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The Week in Books III

May 25, 2007

The third book in the N.E. Bode trilogy was not what my daughter promised.  The Somebodies showed signs of that first book, but no.  Oh well.  She liked them and that’s all that matters.

SuperLibrarian: The Virus and Saiko & Lavender #2 are just some comics I had lying around from Free Comic Book Day.  Neither one blew me away.  SuperLibrarian’s backstory was created by a teen, and that was pretty obvious, but it seems like it was written by a teen too, and S&L was like…an explosion of WTF?FURRIES?

I also read All-Star Superman #7, but I’m not a big Grant Morrison fan.  He gives me a headache.

Let’s see, what else…there was Fathers & Other Strangers, the other Superromance that ended up in my hands.  It was okay.  Take one lawyer and turn her into a housewife, whee?  And the end was kind of silly, but I forgive them.  It wasn’t going to make a lot of sense no matter how Crowe spun it.

I also read Ghost Walk by Heather Graham.  It was okay but the characters were pretty darn flat.

Now we come to the two worth saying something about.  The first is the Teenage Mutant Ninja Turtles Collected Book Volume 1.  (Link may not be accurate.)  When I was a kid, I looooved the cartoon show.  The movie (OLD SKOOL) was good too, but it wasn’t as silly, and as a kid, I didn’t love it quite as much–except for Elias Koteas, who is old now *sigh*.  The comics, which I’d never read before, were very much the precursor of the movies.  At first, I wasn’t that into the book because the stories were kind of lame in that been-there, done-that, were you seventeen when you started this? sort of way–although the art was always fantastic if you can forgive April’s hair–but by the end, I was sad to close it.  I love collected comics, where you see the artists and writers grow and change over time.

The other thing I read–hold on to your hats, kids–was J.D. Robb’s Divided in Death.  YOU know and *I* know that J.D. Robb is Nora Roberts.  And YOU know that *I* know Nora Roberts can bite me.  However, I ended up with this book ages ago and finally read it.  This reminded me of something I’d forgotten: I love Eve Dallas.  Boy, do I love Eve Dallas.

I have a theory.  Well, it’s a couple of hypotheses:

1. The Nora Roberts machine is really a machine.  They put this woman’s face on it but a bunch of people write it.  That’s why some of it is such dreck.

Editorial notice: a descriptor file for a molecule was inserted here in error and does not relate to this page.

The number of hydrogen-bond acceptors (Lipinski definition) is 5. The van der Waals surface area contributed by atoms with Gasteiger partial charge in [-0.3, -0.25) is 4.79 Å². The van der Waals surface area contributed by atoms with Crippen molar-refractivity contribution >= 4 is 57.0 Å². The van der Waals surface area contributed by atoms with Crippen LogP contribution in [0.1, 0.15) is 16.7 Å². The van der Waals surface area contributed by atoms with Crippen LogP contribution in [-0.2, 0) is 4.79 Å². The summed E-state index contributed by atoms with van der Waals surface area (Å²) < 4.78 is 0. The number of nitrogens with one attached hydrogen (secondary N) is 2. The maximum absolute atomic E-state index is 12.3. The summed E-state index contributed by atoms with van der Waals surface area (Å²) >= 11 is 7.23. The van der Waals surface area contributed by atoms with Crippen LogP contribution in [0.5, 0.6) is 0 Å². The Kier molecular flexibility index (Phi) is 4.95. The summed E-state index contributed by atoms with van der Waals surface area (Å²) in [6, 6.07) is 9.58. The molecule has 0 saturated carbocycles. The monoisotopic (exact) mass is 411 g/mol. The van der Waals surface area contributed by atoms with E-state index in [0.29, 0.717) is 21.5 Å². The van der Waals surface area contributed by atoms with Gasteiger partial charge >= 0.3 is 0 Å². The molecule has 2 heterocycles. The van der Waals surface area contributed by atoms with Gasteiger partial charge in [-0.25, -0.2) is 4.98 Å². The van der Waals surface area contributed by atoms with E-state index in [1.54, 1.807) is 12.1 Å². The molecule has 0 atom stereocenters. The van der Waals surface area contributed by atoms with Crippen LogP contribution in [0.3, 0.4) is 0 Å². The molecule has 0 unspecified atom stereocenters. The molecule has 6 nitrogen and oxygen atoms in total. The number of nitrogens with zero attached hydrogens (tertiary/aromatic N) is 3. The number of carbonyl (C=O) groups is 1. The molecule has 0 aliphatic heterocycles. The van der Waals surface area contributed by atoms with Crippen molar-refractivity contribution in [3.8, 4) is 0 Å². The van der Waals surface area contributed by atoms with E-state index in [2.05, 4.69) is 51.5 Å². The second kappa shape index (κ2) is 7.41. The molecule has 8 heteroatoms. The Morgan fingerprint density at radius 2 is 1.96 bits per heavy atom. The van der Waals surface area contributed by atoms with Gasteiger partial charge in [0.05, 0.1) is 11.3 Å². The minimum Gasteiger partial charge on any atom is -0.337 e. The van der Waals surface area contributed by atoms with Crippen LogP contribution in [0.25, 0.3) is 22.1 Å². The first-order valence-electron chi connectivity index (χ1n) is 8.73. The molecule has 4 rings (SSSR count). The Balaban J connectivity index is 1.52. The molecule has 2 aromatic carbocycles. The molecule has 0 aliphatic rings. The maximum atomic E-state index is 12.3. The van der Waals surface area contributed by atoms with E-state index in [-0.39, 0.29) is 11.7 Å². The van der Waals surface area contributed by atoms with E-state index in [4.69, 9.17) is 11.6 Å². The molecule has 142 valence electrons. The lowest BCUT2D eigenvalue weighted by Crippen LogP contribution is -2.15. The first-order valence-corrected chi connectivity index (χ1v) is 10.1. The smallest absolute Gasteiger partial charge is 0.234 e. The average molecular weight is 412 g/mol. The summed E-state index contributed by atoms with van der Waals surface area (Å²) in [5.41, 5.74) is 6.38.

2. Nora Roberts originally wrote some good books but then the machine took over.  Nora Roberts herself rakes in the dough but other people write her stuff for her.

3. Nora Roberts is writing the dreck and the other stuff gets farmed out to a ghostwriter now.

4. Nora Roberts is focusing on Eve Dallas and the In Death series and someone else is writing the dreck.

5. Nora Roberts is focusing on Eve Dallas and the In Death series and knocking out all that other crap in a week just to fulfill her obligations.  That’s why it’s crap; she doesn’t have her heart in it.

I think that 5 is the most likely, but that 4 is possible too.  Either way, Nora Roberts’s dreck is banned from my house until she apologizes for having a twelve-year-old character play Grand Theft Auto in one of her books.  Yeah, I like when minors kill hookers too, ROBERTS.

Oh, but it hurts to give up Robb, especially since Divided in Death was sooo good.  One of the things I like about the series is that it has no problems letting the main character be married and generally happy in her relationship.  The problems they have stem logically from the characters’ personalities, not soap opera crap that gets thrown between them.  The secondary characters are great too: the funny sidekick, the grouchy father figure, the balancing mother figure, the pompous butler…heck, even the cat’s great.

The thing is, I don’t remember loving the other books so much.  Liking them, yes.  Loving them?  Maybe it’s me.  OR MAYBE THE MACHINE HAS KILLED THE OLD AUTHOR AND REPLACED HER.

HMMMM…

Coming up next week: Alice Hoffman, and my first Christopher Moore.

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